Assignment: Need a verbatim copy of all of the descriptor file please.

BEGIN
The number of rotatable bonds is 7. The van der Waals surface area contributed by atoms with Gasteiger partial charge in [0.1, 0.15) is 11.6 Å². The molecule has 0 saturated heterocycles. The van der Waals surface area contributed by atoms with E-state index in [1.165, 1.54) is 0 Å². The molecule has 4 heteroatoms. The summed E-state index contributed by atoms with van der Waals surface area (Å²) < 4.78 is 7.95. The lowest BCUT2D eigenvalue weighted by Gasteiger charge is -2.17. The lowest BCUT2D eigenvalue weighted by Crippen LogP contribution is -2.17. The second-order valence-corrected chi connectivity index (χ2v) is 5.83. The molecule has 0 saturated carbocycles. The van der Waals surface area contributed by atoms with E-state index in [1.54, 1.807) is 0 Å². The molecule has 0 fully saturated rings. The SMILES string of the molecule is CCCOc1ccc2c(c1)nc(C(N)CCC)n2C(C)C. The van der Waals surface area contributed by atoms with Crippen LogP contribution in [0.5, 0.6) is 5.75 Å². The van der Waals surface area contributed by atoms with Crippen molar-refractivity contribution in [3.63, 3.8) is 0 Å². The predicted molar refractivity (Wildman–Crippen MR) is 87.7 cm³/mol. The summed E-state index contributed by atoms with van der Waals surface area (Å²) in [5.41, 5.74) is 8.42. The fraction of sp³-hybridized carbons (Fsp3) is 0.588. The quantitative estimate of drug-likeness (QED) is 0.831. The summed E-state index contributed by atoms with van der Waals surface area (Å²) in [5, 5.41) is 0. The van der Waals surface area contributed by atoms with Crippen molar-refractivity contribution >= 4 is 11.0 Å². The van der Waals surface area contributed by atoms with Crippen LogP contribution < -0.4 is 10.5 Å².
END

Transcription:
The number of rotatable bonds is 7. The van der Waals surface area contributed by atoms with Gasteiger partial charge in [0.1, 0.15) is 11.6 Å². The molecule has 0 saturated heterocycles. The van der Waals surface area contributed by atoms with E-state index in [1.165, 1.54) is 0 Å². The molecule has 4 heteroatoms. The summed E-state index contributed by atoms with van der Waals surface area (Å²) < 4.78 is 7.95. The lowest BCUT2D eigenvalue weighted by Gasteiger charge is -2.17. The lowest BCUT2D eigenvalue weighted by Crippen LogP contribution is -2.17. The second-order valence-corrected chi connectivity index (χ2v) is 5.83. The molecule has 0 saturated carbocycles. The van der Waals surface area contributed by atoms with E-state index in [1.54, 1.807) is 0 Å². The molecule has 0 fully saturated rings. The SMILES string of the molecule is CCCOc1ccc2c(c1)nc(C(N)CCC)n2C(C)C. The van der Waals surface area contributed by atoms with Crippen LogP contribution in [0.5, 0.6) is 5.75 Å². The van der Waals surface area contributed by atoms with Crippen molar-refractivity contribution in [3.63, 3.8) is 0 Å². The predicted molar refractivity (Wildman–Crippen MR) is 87.7 cm³/mol. The summed E-state index contributed by atoms with van der Waals surface area (Å²) in [5.41, 5.74) is 8.42. The fraction of sp³-hybridized carbons (Fsp3) is 0.588. The quantitative estimate of drug-likeness (QED) is 0.831. The summed E-state index contributed by atoms with van der Waals surface area (Å²) in [5, 5.41) is 0. The van der Waals surface area contributed by atoms with Crippen molar-refractivity contribution >= 4 is 11.0 Å². The van der Waals surface area contributed by atoms with Crippen LogP contribution < -0.4 is 10.5 Å².